What type of media has the biggest impact? Although much of the recent interest in technology and political mobilization has focused on the internet and social media, journalists and traditional media outlets often have greater reach, especially when internet penetration is low. And by presenting a more coherent framing of events they can have a larger influence than on-off individual pieces on social media. During the Georgian rose revolution, for example, the television channel Rustavi-2 helped to disseminate information about corruption in the Shevardanze regime, and mobilized support for the opposition by spotlighting opposition leaders, using camera angles that exaggerated support for the opposition movement (which encouraged greater participation), and showing how opposition groups were coming together to launch a joint movement. Similarly, in Algeria, journalists covered the February 2019 protest in ways that helped to encourage mobilization, even disseminating a list of points on how non-violent resistance could be used to overthrow the regime.

In many cases, journalists and newspapers go beyond their traditional role as independent observers to become active players in the opposition. In Algeria, for instance, when the regime tried to crack down on the media and imposed censorship, journalists turned out to protest against the restrictions. (This raises important questions about whether journalists can or should be activists.)

Sanctions and other responses to the Russian invasion of Ukraine are motivated in part by the hope that the consequences—in the case of sanctions, hardship and suffering on the part of Russians and citizens of democracies alike—will help mobilize popular opposition to the war and against Putin’s leadership. But despite protests in Russia against the conflict, the strong repression of anti-war protest will make it dangerous to participate and difficult to gauge the full extent of popular dissatisfaction. If tactics to concentrate large numbers of people in public places is too dangerous, tactics of dispersed dissent—many events in many different places—may be more effective. Coordinating tactics and strategies requires dissemination and outreach. Television is the most important source of news for most Russians, dominated by state-controlled channels, and the authorities have blocked access to the last remaining independent TV stations. Despite this, independent newspapers such as Novata Gazeta continue to report on the consequences of the war in Ukraine in Russia. A popular uprising in Russia to topple Putin will be challenging for many reasons, but these independent sources of news help preserve the possibility of effective opposition under very difficult circumstances.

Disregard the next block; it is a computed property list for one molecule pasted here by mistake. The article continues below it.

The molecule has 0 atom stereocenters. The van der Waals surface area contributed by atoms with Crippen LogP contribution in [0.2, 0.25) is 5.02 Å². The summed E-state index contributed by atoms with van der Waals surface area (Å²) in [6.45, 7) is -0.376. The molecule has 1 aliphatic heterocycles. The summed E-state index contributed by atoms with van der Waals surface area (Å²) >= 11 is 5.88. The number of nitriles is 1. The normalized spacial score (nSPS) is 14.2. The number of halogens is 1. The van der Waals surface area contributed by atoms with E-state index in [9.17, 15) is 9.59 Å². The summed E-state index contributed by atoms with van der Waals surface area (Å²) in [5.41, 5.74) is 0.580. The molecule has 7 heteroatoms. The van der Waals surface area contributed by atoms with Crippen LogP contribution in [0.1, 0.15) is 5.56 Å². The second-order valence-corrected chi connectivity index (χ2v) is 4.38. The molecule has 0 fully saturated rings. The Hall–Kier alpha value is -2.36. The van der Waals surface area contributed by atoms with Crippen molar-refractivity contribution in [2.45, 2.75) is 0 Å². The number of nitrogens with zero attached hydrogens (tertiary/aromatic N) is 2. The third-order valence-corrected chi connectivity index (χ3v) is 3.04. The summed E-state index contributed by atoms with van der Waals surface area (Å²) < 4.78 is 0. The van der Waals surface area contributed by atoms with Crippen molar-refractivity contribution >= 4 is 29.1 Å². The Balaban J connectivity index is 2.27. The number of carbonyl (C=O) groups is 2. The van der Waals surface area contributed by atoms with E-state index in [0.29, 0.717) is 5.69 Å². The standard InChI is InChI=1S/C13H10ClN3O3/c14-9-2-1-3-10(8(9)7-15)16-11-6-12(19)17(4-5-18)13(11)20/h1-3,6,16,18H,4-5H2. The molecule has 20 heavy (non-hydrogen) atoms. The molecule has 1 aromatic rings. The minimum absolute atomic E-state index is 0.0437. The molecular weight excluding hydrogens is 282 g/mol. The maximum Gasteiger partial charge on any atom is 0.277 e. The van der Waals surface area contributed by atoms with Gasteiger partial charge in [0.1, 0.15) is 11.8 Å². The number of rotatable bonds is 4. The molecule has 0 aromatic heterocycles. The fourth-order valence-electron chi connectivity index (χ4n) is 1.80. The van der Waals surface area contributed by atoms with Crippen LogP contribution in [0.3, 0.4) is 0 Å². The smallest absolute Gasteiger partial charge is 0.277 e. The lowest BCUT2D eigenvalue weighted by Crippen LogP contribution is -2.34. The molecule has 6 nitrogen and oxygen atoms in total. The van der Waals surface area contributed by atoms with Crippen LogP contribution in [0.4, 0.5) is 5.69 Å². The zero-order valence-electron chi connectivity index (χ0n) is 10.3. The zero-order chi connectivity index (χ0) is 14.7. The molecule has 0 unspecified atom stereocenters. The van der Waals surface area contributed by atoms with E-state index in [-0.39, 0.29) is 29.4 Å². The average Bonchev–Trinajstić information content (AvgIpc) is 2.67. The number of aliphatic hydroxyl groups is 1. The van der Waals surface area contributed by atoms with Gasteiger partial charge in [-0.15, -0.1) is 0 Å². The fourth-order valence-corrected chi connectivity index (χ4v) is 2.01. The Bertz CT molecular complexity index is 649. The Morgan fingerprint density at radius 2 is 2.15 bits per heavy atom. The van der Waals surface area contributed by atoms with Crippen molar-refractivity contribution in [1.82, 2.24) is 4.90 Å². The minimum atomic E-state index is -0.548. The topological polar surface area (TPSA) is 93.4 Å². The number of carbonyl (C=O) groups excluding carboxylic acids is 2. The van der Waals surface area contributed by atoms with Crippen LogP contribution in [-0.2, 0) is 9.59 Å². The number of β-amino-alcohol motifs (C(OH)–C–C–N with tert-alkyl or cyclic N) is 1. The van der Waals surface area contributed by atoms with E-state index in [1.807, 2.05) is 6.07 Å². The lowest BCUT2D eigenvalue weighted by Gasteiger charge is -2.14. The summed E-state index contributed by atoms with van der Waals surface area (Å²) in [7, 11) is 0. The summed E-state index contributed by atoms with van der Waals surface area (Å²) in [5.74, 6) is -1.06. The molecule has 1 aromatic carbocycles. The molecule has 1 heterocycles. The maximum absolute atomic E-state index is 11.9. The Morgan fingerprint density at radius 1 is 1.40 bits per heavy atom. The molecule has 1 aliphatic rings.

Martín Macías-Medellín is a PhD student in Political Science at the University of Michigan. Mauricio Rivera is a Senior Researcher at the Peace Research Institute Oslo (PRIO). Kristian Skrede Gleditsch is Regius Professor of Political Science at the University of Essex and a Research Associate at the Peace Research Institute Oslo (PRIO).